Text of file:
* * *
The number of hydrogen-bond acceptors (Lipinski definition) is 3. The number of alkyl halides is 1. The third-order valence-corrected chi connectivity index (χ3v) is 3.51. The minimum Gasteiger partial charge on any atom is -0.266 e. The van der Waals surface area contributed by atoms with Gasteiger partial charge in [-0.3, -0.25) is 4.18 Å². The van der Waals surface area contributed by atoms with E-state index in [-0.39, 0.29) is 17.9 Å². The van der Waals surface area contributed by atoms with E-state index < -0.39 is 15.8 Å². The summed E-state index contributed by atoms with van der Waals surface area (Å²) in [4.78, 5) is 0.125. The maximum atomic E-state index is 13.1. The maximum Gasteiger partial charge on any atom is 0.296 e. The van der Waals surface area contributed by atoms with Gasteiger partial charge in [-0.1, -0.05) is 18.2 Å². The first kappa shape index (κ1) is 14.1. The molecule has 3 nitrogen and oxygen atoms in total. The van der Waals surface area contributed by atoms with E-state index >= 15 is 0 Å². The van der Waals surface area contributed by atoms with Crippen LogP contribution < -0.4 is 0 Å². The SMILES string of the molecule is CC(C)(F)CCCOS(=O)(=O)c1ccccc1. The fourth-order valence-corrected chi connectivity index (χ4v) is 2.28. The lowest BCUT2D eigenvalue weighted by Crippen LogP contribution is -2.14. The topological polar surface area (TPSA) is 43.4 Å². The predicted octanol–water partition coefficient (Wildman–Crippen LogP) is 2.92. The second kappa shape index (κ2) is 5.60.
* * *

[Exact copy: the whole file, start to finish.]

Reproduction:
The number of hydrogen-bond acceptors (Lipinski definition) is 3. The number of alkyl halides is 1. The third-order valence-corrected chi connectivity index (χ3v) is 3.51. The minimum Gasteiger partial charge on any atom is -0.266 e. The van der Waals surface area contributed by atoms with Gasteiger partial charge in [-0.3, -0.25) is 4.18 Å². The van der Waals surface area contributed by atoms with E-state index in [-0.39, 0.29) is 17.9 Å². The van der Waals surface area contributed by atoms with E-state index < -0.39 is 15.8 Å². The summed E-state index contributed by atoms with van der Waals surface area (Å²) in [4.78, 5) is 0.125. The maximum atomic E-state index is 13.1. The maximum Gasteiger partial charge on any atom is 0.296 e. The van der Waals surface area contributed by atoms with Gasteiger partial charge in [-0.1, -0.05) is 18.2 Å². The first kappa shape index (κ1) is 14.1. The molecule has 3 nitrogen and oxygen atoms in total. The van der Waals surface area contributed by atoms with E-state index >= 15 is 0 Å². The van der Waals surface area contributed by atoms with Crippen LogP contribution < -0.4 is 0 Å². The SMILES string of the molecule is CC(C)(F)CCCOS(=O)(=O)c1ccccc1. The fourth-order valence-corrected chi connectivity index (χ4v) is 2.28. The lowest BCUT2D eigenvalue weighted by Crippen LogP contribution is -2.14. The topological polar surface area (TPSA) is 43.4 Å². The predicted octanol–water partition coefficient (Wildman–Crippen LogP) is 2.92. The second kappa shape index (κ2) is 5.60.